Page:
Computer-generated letters and the law – uncertainty following ATO decision
If a computer-generated letter arrives from the Australian Taxation Office informing you that the interest you owe on a tax debt is not due to be paid, you would most likely assume that this is the decision of the tax office.
Unfortunately, this assumption would be incorrect.
Machines unable to make rational decisions, thus computer-generated letters could be unreliable
The Full Federal Court of Australia decided in 2018 that a taxpayer is liable for the interest charges on their tax bill, even though they’d been sent a letter from the ATO stating that the interest was not due to be paid.
Even though the letter stated that it was from the Deputy Tax Commissioner, the Full Federal Court ruled that because it was machine-generated correspondence and there was no related mental decision involved, it could not be depended on as a decision that the ATO had made on the interest. (See Pintarich v Deputy Commissioner of Taxation  FACFC 79.)
The ATO issued a decision impact statement in support of the ruling, and this decision does, in fact, represent the law, at least for the foreseeable future.
Computer-generated letter issued with misleading information due to oversight
In this case, Mr Pintarich, a small businessman, had failed to file tax returns for four years and owed $839,000 in tax, plus $344,216 in a general interest charge. He received a computer-generated letter from the ATO stating that if he paid his tax bill by a certain date, the payout figure would be inclusive of the estimated general interest charge.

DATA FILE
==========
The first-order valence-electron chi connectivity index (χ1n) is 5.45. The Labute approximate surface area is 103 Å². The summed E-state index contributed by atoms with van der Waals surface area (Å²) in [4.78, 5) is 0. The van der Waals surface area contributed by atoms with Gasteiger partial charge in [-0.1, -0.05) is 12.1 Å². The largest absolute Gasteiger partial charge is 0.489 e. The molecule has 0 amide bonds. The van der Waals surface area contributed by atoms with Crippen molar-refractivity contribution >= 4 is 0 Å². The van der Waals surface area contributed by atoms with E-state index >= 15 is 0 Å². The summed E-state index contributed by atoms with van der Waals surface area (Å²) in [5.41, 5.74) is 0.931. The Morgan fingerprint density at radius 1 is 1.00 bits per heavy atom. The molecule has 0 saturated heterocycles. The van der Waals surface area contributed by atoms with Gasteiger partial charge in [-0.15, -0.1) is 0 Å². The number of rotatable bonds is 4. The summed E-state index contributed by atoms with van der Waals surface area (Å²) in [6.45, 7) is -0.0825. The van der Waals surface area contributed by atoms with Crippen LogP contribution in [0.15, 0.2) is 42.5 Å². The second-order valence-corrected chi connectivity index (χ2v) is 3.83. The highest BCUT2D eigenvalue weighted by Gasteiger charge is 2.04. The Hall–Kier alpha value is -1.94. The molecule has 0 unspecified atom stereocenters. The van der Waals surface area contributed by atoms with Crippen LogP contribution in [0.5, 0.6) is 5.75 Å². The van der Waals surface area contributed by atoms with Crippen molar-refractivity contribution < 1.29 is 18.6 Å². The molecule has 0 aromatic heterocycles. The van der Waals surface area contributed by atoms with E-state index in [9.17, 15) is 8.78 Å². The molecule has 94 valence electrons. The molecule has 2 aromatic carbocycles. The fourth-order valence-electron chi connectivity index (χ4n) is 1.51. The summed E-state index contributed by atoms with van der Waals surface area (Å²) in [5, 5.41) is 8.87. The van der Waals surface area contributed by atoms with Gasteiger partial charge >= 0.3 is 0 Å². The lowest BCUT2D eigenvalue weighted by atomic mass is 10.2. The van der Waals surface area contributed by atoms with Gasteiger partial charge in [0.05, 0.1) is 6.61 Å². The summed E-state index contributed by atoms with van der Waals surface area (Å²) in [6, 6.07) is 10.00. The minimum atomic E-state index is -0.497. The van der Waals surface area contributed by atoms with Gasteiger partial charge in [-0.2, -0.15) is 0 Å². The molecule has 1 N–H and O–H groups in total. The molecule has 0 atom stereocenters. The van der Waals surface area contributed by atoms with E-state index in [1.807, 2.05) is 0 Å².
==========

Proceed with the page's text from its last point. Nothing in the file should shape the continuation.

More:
Mr Pintarich borrowed $839,000 from the bank and paid the tax bill on time. However, the ATO then said that the letter’s content regarding the interest charge not falling due was a mistake and he was still required to pay the interest. The court heard that the ATO had used a “template bulk issue letter” and the officer had not checked it before it had been sent to Mr Pintarich.
Uncertainty around legal accountability for automated correspondence
This case led to a considerable uproar in business circles, creating uncertainty around dealing with government authorities as they increasingly automate their communications with the public.
An ABC story about the case articulates how it raises serious questions about how legally accountable a government department, corporation or individual can be for computer-generated correspondence that is sent in their name.
Confidence and trust in online communication from authorities could decline
The courts appear to be in support of the proposition that taxpayers cannot rely on communication from the ATO, that it’s okay for the tax office to make mistakes, and pity the poor taxpayer.
This could potentially result in a lack of confidence in the growing digital transformation of government authorities such as the ATO. While they want people to engage with them online and continue to use automated correspondence to deal with clients, they need to ensure that all information that is issued is accurate.
If you need to deal with the tax office or any government authority, it’s important to keep detailed records of any phone discussions, letters or communication. With much uncertainty about the legal accountability of computer-generated correspondence, it’s also prudent to seek legal advice before double checking with the ATO to confirm major determinations.